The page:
Abnormal Cardiac Norepinephrine Storage in Isoproterenol-Treated Rats
Repeated administration of large doses of isoproterenol to rats produced myocardial enlargement and a fall in blood pressure. A defect in storage of norepinephrine (NE) was manifested by a decrease in endogenous NE, unimpaired uptake of 3H-NE, and an accelerated rate of loss of accumulated 3H-NE. This accelerated loss of 3H-NE was characterized by a more rapid disappearance of 3H-NE from the granular or microsomal than from the supernatant NE fraction. The increased rate of loss of 3H-NE could be reversed by treatment with a ganglionic blocking agent, chlorisondamine, by salt restriction and mercurial diuresis, and by withholding isoproterenol treatment for 7 days. The NE storage defect resembled that previously described in the hearts of rats made hypertensive by administration of desoxycorticosterone and NaCl. It is possible that the NE storage defect in the hearts of isoproterenol-treated rats is the result of a combination of changes in sympathetic nervous activity and altered neuronal electrolytes.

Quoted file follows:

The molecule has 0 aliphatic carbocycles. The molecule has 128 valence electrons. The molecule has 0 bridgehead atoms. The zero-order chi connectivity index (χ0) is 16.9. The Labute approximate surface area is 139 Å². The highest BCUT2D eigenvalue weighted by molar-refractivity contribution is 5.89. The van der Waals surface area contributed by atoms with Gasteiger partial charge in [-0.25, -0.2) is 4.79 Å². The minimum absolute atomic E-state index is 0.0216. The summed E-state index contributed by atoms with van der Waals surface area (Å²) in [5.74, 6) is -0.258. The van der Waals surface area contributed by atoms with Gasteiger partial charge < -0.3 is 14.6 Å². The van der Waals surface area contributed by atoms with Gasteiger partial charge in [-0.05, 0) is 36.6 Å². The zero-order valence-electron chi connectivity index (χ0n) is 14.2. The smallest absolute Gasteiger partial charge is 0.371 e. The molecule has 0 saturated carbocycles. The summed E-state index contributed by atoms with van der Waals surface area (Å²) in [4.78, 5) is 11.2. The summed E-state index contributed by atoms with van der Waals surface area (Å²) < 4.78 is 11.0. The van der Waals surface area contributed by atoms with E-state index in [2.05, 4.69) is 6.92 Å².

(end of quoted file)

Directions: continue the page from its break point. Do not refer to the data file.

- DOCA and salt hypertension
- systolic blood pressure
- uptake and binding of 3H-norepinephrine
- myocardial enlargement
- Accepted October 18, 1968.
- © 1968 American Heart Association, Inc.